If you're a habitual blog reader, then you've already been made privy to my foray into the effective use of fonts and some font resources. And you've already delved deep into color with my 4 part series on using color in learning (color and mood, color and learning, using color for special needs, and color resources). Now I'm going to turn my attention toward the effective use of images for learning.
Dynamic or Static Images?
Dynamic Images are images that can move (such as video). Static images, such as charts or screen captures, do not move. Researchers wanted to know if people learned procedural tasks best by watching a video or working through step-by-step instructions that include images. Results of the research varied. Pick a team--static or dynamic--and you'll be able to find scientific evidence to back up your choice. So which should you use in your eLearning?
In a study by Stefan Hartmann for the University of Erfurt, student participants were split into groups and shown how to fold origami by different means of instruction (video, still images, video with audio, and still images with audio). The results of the study showed that for more spatial tasks, instructional information is best presented in video format. If still images must be used, they would be well-served to be paired with informative audio.
In a Science Direct study done by Sally Bogacz and J. Gregory Trafton, expert meteorologists were examined to find if they chose to use static or dynamic images for representation purposes and whether the information they extracted from these images was static or dynamic. The assumption was that weather cycles are dynamic by nature so dynamic displays would be the preferred choice. In fact, the experiment showed the opposite outcome. The meteorologists were not only capable of transferring the static images to dynamic images, but given the control of actions this allowed, they preferred to do so.
This research shows that not all fields will benefit from animated images. When constructing your eLearning, ensure that you work closely with experts in the field to be able to garner which learning styles work best, including which formats are already used and which formats will continue to be used after the training.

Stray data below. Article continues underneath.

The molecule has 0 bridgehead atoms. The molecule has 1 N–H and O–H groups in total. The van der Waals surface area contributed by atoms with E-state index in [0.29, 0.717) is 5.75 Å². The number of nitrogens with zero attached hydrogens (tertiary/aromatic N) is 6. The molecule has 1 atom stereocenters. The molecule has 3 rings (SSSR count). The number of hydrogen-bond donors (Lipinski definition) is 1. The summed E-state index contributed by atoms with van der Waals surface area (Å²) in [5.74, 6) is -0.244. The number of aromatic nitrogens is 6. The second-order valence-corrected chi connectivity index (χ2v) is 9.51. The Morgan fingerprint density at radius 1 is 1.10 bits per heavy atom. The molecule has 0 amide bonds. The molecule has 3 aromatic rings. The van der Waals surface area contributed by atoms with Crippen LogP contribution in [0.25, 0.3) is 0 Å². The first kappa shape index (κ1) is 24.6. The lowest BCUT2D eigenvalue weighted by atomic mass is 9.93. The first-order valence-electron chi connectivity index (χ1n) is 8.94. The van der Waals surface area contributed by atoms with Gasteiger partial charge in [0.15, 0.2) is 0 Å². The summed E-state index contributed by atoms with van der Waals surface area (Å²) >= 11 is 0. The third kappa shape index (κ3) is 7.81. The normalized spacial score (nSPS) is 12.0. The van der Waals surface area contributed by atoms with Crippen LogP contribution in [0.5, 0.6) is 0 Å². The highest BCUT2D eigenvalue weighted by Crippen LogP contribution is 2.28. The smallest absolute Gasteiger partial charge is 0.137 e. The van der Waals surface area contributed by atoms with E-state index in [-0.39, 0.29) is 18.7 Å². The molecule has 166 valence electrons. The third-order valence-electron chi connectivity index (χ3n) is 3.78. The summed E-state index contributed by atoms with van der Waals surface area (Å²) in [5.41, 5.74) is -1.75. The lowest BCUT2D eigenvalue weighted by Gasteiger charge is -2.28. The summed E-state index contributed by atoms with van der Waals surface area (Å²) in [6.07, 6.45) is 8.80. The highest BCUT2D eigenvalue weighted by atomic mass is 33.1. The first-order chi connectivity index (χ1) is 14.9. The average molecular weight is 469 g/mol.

Why not both?
Detailed above is just one study on each side of the dynamic vs. static images debate. I found a seemingly endless supply of scientific research pitting dynamic images against their static counterparts. Given the fact that there was evidence suggesting both sides to be effective, I found the studies in general to be inconclusive. The most compelling research I found dealt with combining static and dynamic images to enhance the learning process.
Amaël Arguel and Eric Jamet ran a set of experiments entitled "Using Video and Static Pictures to Improve Learning of Procedural Contents," in which the successful use of both static and dynamic images was acknowledged and then expanded upon. They found that by combining both types of images, viewers scored better at performing procedural tasks than they did by viewing either dynamic or static images alone.
In a piece by Barbara Tversky and Julie Bauer Morrison entitled "Animation: can it facilitate?" the conclusion was made that while video may often be the best choice for facilitating knowledge, it should be used carefully and in specific ways. For example, schematic, diagram-like animations were found to be more successful than those that were realistic. Adding static illustrations like arrows was found to improve the facilitation of knowledge. Furthermore it appeared as though the real key to making dynamic images work was interactivity. Giving learners the ability to fast forward, start and stop as well as control over the speed, zoom and orientation, allowed for ease of use and let students get straight to the learning that they needed most.
It seems to me that combining dynamic with static images is the most sure-fire way to go when designing eLearning. If the budget simply will not allow for such videos, try to use still images in a way that makes them as dynamic as possible by adding audio or interactivity.
Click here for Part II of the Graphic Series, Using Static Images to Improve Learning.
Click here for Part III of the Graphics Series, Recommended Free Image Sites.
Click here for Part IV of the Graphics Series, Easy Image Manipulation.
Click here for Part V of the Graphics Series, Tips for Making Your Own PowerPoint Graphics.
About the author: AJ George is IconLogic's lead Technical Writer and author of both "PowerPoint 2007: The Essentials" and "PowerPoint 2008 for the Macintosh: The Essentials." You can follow AJ on Twitter at http://twitter.com/andrayajgeorge.